No Fan

SMA heatsink (removed from the back of the inverter case)

The new Chinese SMA is fanless. It uses a large heatsink to keep the inverter cool.

The upside to not having a fan is less moving parts to fail and less noise.
The downside is the ability to move heat away from the electronics.

The previous, almost indestructible German Sunny Boy was also fanless, so I’ll resist suggesting an internal fan would be better.

Part 3: Support and Warranty

SMA support

SMA technical support over the last 12 months has been, at times, pathetic and they openly admit it. When I asked Scott why, he explained that Germany enforced a “head count freeze” last year, so SMA Australia was understaffed. They also had notorious phone systems issues.

But with the introduction of the new Sunnyboy, SMA Australia are well and truly back on the horse. An installer recently told me that although he had 2 SMA-40’s “dead on arrival” he couldn’t fault SMA’s after sales service in this instance. That’s a promising sign, at least for their support team.

Warranty

Their new SMA warranty procedure also sounds promising. If an SMA inverter is connected to the internet and registered with SMA, then SMA will be notified automatically of any inverter errors. SMA will then proactively arrange an inverter replacement with the installer with a guaranteed five-day delivery. (This is a far cry from the painful procedure we had to go through with the very occasional SMA-21 inverter we had to claim under warranty.) Even better, because the cost of manufacturing SMA inverters has dropped so low, all inverters that fail within the warranty period will be replaced with a new inverter rather than be repaired.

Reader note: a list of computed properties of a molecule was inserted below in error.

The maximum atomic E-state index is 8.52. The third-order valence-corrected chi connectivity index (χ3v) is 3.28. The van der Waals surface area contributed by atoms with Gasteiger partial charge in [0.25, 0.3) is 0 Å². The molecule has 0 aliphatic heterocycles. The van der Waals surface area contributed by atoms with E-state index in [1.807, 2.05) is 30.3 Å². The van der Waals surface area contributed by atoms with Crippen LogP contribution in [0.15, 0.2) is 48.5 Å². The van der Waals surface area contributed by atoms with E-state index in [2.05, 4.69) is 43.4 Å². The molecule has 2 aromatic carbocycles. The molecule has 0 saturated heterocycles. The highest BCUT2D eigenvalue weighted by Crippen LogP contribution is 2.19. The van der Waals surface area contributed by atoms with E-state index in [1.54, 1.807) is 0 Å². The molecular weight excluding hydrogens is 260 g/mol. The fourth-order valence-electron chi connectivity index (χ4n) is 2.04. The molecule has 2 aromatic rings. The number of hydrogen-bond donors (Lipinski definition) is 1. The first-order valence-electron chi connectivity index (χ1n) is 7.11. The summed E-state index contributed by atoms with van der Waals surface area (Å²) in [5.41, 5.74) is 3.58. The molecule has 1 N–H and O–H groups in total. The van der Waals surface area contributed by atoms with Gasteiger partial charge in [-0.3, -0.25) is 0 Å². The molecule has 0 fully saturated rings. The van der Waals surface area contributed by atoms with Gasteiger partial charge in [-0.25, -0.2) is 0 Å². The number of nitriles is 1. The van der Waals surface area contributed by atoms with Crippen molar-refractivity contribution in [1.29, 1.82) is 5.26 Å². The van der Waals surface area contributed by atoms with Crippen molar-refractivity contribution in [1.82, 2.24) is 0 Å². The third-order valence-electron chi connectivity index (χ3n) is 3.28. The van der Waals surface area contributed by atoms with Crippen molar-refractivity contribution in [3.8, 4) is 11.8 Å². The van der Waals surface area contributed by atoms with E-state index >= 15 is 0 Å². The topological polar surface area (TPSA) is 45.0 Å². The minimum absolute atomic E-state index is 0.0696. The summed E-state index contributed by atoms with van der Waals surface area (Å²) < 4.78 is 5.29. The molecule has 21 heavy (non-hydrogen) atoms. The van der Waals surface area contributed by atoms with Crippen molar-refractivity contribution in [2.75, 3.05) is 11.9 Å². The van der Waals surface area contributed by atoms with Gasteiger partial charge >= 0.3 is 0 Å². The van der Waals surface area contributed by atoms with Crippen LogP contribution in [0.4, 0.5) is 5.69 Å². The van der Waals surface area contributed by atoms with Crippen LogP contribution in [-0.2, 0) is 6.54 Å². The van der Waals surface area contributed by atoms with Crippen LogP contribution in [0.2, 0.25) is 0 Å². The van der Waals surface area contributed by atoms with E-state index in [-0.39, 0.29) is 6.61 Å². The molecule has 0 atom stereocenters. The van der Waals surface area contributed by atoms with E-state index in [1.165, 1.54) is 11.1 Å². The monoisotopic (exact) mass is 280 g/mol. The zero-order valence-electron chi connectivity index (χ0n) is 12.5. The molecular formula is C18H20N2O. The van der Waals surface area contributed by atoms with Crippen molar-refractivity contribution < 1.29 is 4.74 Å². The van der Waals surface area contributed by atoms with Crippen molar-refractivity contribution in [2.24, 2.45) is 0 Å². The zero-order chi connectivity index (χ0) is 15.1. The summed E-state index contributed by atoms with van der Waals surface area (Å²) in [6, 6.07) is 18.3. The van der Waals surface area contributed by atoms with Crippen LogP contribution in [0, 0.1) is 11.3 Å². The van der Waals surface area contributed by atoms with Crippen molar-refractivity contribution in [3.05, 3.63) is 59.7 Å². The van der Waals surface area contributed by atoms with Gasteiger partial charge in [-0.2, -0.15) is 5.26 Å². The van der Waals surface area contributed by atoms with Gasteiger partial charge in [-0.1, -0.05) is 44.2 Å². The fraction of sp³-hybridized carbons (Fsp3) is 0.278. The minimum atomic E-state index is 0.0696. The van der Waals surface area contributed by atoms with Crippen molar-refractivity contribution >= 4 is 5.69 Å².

SMA currently offer a 5-year standard warranty. It’s $325 to add a basic 10-year warranty. SMA are considering making a 10-year warranty standard. Let’s consider the following premises:

  1. SMA are up against a SolarEdge 12-year warranty and a Fronius 5+5 year warranty.
  2. SMA have always been a reliable inverter, with a failure rate of less than 1 percent.
  3. The screen was the weak point in the SMA-21, and they removed it in the new Chinese model.
  4. Building the inverter in China will not reduce reliability.

The conclusion: The decision to offer a 10-year warranty would be a no-brainer. Unless, of course, premise 4 is incorrect.

For me, this is the clincher. Will the build of the SMA-40 be as reliable as the good-ol’ German SMA-21? SMA would know the answer to that question best. Let’s see if they put their money where their mouth is, and offer a 10-year standard warranty.

Conclusion

The new Chinese SMA Sunny Boy inverter has unashamedly cut costs. They dropped the screen on the front of the inverter, and it seems the industry is just going to have to get used to that.

The Sunny Home Manager 2 is a welcome addition: load monitoring should really come standard with solar systems today. However, the load control that SMA offer is a little too advanced to be of much use today.

The DC isolator is not yet compliant, but if the relevant standards are amended, it will make for a neater, safer and more cost-effective install.

The printed circuit boards made by a third party in China look a little sloppy, but ironically it was one of the German made PCB’s that failed in the rollout of the new Sunnyboy.